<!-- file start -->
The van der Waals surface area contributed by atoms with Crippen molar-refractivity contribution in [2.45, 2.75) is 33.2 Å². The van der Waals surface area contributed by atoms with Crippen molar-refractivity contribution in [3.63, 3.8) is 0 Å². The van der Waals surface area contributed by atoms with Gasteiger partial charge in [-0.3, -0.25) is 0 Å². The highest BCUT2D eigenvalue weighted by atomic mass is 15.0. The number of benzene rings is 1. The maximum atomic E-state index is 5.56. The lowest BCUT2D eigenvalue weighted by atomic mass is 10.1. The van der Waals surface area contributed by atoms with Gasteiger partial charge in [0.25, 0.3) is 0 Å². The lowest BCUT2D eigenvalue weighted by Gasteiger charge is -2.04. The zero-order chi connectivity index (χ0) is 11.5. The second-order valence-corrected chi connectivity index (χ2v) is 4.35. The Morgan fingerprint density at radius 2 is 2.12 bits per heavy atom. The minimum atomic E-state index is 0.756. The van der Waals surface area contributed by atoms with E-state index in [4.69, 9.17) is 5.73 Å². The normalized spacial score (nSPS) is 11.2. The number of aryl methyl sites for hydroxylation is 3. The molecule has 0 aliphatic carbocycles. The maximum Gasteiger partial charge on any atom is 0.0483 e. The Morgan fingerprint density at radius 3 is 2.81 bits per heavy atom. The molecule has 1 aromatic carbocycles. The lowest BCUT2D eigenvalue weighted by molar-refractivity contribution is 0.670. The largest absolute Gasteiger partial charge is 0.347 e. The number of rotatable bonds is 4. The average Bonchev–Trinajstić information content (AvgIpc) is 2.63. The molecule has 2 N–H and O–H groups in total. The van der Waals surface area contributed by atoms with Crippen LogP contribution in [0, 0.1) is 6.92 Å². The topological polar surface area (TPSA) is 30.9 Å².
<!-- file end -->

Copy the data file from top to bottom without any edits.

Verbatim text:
The van der Waals surface area contributed by atoms with Crippen molar-refractivity contribution in [2.45, 2.75) is 33.2 Å². The van der Waals surface area contributed by atoms with Crippen molar-refractivity contribution in [3.63, 3.8) is 0 Å². The van der Waals surface area contributed by atoms with Gasteiger partial charge in [-0.3, -0.25) is 0 Å². The highest BCUT2D eigenvalue weighted by atomic mass is 15.0. The number of benzene rings is 1. The maximum atomic E-state index is 5.56. The lowest BCUT2D eigenvalue weighted by atomic mass is 10.1. The van der Waals surface area contributed by atoms with Gasteiger partial charge in [0.25, 0.3) is 0 Å². The lowest BCUT2D eigenvalue weighted by Gasteiger charge is -2.04. The zero-order chi connectivity index (χ0) is 11.5. The second-order valence-corrected chi connectivity index (χ2v) is 4.35. The Morgan fingerprint density at radius 2 is 2.12 bits per heavy atom. The minimum atomic E-state index is 0.756. The van der Waals surface area contributed by atoms with E-state index in [4.69, 9.17) is 5.73 Å². The normalized spacial score (nSPS) is 11.2. The number of aryl methyl sites for hydroxylation is 3. The molecule has 0 aliphatic carbocycles. The maximum Gasteiger partial charge on any atom is 0.0483 e. The Morgan fingerprint density at radius 3 is 2.81 bits per heavy atom. The molecule has 1 aromatic carbocycles. The lowest BCUT2D eigenvalue weighted by molar-refractivity contribution is 0.670. The largest absolute Gasteiger partial charge is 0.347 e. The number of rotatable bonds is 4. The average Bonchev–Trinajstić information content (AvgIpc) is 2.63. The molecule has 2 N–H and O–H groups in total. The van der Waals surface area contributed by atoms with Crippen LogP contribution in [0, 0.1) is 6.92 Å². The topological polar surface area (TPSA) is 30.9 Å².